These new tariffs have been telegraphed for weeks, so they don’t come as much of a surprise, and neither does the quick response of the Chinese, who were no doubt anticipating this move on the part of the President given the fact that he has been telegraphing it for several weeks now. That lack of surprise, of course, does not. At this point, the tit-for-tat nature of the tariffs has become second nature it seems, which is dangerous simply because it makes it seem as though all we’re going to see going forward is a continuing cycle of tariffs from both sides that will end up harming the economies of both countries and souring our relationship with a nation that represents not just the most-populated country on Earth but also one of the largest economic markets in the world that only seems to have the potential to grow further in the years to come. Additionally, it threatens to undermine an already fraught diplomatic relationship between Washington and Beijing that has implications for our interests in Asia, including, most importantly, the situation on the Korean Peninsula which in the end is going to require the involvement of China in whatever solution may ultimately be reached there.
Just as important as these international implications, of course, is the fact that a trade war like this inevitably ends up causing more harm to the domestic economy than whatever good might be felt by some small sectors of the economy. No doubt, there are some companies and economic sectors that will benefit from the fact that foreign-made goods are more expensive, but it’s a mistake to only look at this side of the ledger as the President is apt to do. There are far broader segments of the economy that are going to be harmed by either the tariffs that the Administration has put in place or by the retaliatory tariffs that the Chinese have put in place in response to those tariffs. As I noted in my post yesterday, we’ve already seen evidence of that happening in the form of higher prices for raw materials, lost revenue for American agriculture, and increased prices for consumer goods. Those costs will filter down to the rest of the economy in the form of increased consumer prices, slower economic growth, and slower jobs and income growth. While this doesn’t necessarily mean that the economy will slip into recession, which seems unlikely given the fact that the economy as a whole is relatively strong, it does likely mean that economic growth will be slower than it could have been without these completely unnecessary tariffs.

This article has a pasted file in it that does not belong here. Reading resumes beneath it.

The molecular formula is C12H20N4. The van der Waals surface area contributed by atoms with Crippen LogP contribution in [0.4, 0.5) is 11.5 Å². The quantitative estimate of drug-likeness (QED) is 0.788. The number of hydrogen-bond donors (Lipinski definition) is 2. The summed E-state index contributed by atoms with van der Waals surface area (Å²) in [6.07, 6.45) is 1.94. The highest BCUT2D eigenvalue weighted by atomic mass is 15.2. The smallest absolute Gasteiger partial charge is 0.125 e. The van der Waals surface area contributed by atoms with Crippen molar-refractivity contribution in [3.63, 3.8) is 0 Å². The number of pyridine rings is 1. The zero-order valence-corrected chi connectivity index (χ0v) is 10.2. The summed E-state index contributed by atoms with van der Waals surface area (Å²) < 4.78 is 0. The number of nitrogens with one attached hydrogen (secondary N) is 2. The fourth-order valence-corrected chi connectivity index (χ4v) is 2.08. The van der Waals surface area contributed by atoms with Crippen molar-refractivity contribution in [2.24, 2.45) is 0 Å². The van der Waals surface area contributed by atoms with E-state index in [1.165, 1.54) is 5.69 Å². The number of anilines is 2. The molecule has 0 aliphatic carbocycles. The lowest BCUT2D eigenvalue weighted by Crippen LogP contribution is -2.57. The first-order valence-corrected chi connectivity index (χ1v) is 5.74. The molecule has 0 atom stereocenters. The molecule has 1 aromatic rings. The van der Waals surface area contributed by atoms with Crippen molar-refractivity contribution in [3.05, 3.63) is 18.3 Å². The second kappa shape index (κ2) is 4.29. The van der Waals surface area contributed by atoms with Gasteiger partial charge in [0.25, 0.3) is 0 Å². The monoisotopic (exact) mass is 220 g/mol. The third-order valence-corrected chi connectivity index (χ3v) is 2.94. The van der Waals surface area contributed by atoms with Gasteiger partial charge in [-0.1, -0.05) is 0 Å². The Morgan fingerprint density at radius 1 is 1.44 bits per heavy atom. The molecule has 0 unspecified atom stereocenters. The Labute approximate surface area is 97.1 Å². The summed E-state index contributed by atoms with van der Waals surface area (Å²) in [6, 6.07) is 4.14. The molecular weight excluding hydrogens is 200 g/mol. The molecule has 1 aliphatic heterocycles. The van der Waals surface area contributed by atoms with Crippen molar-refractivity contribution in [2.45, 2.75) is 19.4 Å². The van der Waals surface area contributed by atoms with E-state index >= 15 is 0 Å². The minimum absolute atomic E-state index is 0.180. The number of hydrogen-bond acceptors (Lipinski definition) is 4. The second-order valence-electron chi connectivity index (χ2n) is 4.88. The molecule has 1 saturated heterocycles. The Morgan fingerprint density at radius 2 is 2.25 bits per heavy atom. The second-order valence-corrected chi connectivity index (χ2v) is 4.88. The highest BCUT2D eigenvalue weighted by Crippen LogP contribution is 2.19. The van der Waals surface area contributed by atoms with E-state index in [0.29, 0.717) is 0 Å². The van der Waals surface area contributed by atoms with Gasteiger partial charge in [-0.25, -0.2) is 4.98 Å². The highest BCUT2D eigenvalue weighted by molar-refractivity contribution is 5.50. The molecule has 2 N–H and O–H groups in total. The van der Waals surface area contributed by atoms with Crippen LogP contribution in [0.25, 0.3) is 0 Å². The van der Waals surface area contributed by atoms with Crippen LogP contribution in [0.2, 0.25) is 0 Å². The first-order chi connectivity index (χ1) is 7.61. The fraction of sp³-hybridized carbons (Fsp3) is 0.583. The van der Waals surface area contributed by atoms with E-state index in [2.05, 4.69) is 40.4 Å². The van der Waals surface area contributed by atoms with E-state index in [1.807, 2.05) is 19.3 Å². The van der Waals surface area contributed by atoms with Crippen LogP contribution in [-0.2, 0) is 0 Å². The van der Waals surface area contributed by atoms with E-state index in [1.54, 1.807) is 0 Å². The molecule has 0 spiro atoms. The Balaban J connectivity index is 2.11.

When all of this started, President Trump, in the spirit of his ill-informed belief that “trade wars are good and easy to win,” claimed that his tariffs would bring the Chinese to the negotiating table where he would negotiate his much-vaunted but entirely unspecified “better deal.” That has not happened. While China and the United States have had many discussions since this trade war began, none of those talks have resulted in any serious agreements. Instead, they seem to have only enhanced the ill-will on both sides of the table and make a solution to this problem even less likely. The further down the road we go, as tariffs pile upon tariffs in a tit-for-tat manner that they have been since this started early in the year, the less likely it is that this will be resolved at any time in the foreseeable future.